When I was a kid, I remember going to the outlet mall, the promised land where I would actually be able to buy stuff with my own money because it was so cheap. I didn’t care if it was last season’s or it wasn’t the greatest piece of clothing, because the allure of low prices drew me in, as well as millions of other people across the country. Over time, however, outlet malls have changed, and not for the better.
According to research quoted in the book “Cheap” by Ellen Rupert Shell, outlet malls now function less as a place for people who want great deals on merchandise, and more like regular retail stores with new, high-priced in-season items and even more sneaky ways to separate people from their money. For example, outlet malls used to be just outside of the city since the land was cheaper. Now they tend to be even farther out, frequently in the middle of nowhere between two large cities, because once you’ve driven an hour to go shopping, you’re not going to go home without SOMETHING to show for it. As Shell puts it, placing an outlet mall in the boonies “is a deliberate strategy. We have to work to get there, piling up hefty ‘sunk costs.’ All that time! All that gas!” Because it’s not simply a quick jaunt down to the corner store, we expect that the more we’ve put into the trip to get there, the more we must be rewarded with low prices.And while the outlets do offer low prices, these low prices are not on top quality, name-brand goods as their signs often boast. Many brands now have items that are manufactured solely for the outlet stores.
Outlet malls are a great natural experiment for economists. This paper gives a breakdown of how stores can end up selling more when they combine the regular retail experience in a normal mall with the low-frills experience at an outlet mall. By doing so, outlet stores attract two completely different sets of people – people who buy for the brand or for quality and are willing to pay higher prices, and people who buy for the low price alone and are only somewhat concerned about quality.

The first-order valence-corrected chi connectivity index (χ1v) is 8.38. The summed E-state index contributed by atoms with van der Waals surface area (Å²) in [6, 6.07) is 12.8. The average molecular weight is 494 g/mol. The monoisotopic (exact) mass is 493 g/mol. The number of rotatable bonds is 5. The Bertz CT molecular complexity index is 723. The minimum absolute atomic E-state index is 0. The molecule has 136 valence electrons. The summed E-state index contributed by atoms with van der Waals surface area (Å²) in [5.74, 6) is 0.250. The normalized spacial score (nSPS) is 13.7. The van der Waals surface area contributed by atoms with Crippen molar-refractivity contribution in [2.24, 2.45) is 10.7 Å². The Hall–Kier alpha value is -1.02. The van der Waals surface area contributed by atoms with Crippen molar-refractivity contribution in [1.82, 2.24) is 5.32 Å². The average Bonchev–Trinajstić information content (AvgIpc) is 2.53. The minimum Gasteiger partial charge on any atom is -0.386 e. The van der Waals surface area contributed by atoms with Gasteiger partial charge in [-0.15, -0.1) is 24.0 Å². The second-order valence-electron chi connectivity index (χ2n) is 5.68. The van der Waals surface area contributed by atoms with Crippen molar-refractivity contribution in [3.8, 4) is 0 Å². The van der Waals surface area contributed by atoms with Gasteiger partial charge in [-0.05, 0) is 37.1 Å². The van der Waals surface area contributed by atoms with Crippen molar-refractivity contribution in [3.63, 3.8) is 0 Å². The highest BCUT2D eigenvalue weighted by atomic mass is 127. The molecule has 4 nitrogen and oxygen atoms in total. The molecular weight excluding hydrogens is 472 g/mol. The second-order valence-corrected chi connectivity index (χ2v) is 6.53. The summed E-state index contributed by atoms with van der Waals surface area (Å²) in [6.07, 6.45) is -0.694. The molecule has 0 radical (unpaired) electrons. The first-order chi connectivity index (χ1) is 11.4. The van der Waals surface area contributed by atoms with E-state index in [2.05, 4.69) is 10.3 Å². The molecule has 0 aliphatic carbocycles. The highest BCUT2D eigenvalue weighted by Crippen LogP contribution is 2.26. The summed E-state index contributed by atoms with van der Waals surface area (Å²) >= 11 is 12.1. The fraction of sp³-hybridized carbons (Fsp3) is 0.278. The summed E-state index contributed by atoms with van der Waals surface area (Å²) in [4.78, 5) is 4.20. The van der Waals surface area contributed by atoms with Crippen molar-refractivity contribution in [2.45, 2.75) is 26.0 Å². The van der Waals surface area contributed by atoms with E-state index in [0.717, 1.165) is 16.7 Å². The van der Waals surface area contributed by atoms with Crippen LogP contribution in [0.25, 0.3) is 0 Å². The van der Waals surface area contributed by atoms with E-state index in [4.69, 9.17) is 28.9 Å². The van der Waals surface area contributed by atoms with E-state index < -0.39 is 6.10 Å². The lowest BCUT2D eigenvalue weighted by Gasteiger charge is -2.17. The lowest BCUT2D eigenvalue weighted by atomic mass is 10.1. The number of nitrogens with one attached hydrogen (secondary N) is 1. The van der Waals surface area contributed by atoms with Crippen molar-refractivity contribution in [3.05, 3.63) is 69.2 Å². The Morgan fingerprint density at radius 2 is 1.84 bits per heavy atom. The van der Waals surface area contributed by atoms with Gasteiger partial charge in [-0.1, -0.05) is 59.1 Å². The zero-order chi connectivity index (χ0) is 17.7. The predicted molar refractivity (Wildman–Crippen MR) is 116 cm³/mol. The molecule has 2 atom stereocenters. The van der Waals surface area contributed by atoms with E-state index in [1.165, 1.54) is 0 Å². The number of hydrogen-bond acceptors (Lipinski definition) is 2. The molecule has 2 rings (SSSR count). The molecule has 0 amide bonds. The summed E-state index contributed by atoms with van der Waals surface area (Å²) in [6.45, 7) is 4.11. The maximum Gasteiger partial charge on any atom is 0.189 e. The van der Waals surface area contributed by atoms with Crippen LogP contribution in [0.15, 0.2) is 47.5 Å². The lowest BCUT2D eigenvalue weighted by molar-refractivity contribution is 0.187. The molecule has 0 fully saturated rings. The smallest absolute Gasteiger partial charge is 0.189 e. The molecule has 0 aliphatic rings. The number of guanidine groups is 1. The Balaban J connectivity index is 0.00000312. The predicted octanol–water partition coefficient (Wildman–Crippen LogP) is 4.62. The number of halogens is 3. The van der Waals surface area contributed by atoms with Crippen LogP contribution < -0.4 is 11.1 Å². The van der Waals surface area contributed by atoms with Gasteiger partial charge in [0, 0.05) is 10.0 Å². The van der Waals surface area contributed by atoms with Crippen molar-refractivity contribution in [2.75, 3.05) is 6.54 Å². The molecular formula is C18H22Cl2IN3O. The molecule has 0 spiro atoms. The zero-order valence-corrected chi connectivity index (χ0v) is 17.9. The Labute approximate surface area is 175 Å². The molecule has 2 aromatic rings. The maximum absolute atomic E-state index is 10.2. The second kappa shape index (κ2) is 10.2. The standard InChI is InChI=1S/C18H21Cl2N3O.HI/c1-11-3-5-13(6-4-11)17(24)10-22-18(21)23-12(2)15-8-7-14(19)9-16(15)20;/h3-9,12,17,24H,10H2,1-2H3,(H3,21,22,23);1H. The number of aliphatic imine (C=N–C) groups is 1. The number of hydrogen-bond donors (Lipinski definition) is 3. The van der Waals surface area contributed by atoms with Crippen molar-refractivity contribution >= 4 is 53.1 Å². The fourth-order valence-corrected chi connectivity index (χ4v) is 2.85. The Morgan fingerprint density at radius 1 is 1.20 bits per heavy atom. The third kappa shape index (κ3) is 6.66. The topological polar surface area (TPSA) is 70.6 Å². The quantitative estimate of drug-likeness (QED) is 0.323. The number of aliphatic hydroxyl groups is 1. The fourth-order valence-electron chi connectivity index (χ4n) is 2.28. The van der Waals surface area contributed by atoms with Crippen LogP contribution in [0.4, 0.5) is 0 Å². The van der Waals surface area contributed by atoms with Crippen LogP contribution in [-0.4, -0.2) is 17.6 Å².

I’m of the latter group and outlet stores have tricked me in the past. For example, I know that I wouldn’t go into a designer store in the mall since I would assume I could never afford anything, but I might be willing to go into one at the outlet mall since I would reason that there must be something affordable for me. These stores can also make you vulnerable to a shift in your price point mentality – if you’re in a store where everything is $100 or above, something that’s $40 might look like a great bargain because you’re only comparing it to the other items in the store. Other than at the outlet store, where else could you find such a great deal? This is how I ended up buying a $60 bedside table at the Pottery Barn outlet. (Oops.)
One interesting thing about companies selling their brands at outlet stores is that they risk losing their cachet altogether. Joseph A. Banks, an upscale men’s retailer, was recently criticized for their plans to open more outlet stores because it will affect how people think about the brand and ultimately whether they are willing to pay full price at the regular retail stores. If you constantly saw a brand at outlet malls that was discounted up to the gills, would you still consider it a luxury brand?
I do still enjoy shopping at outlet malls, but I feel like I need to be more on my guard to make sure I’m actually getting a good deal. With actual deals becoming scarcer, and cheap, quality items becoming a thing of the past, the rules of smart shopping apply more than ever. Here’s more insight into how to keep the marketing machine at bay while you shop.
What do you think? How much do you shop at outlet malls? What are your tips for making the most of shopping at the outlets
(photo credit: net_efekt)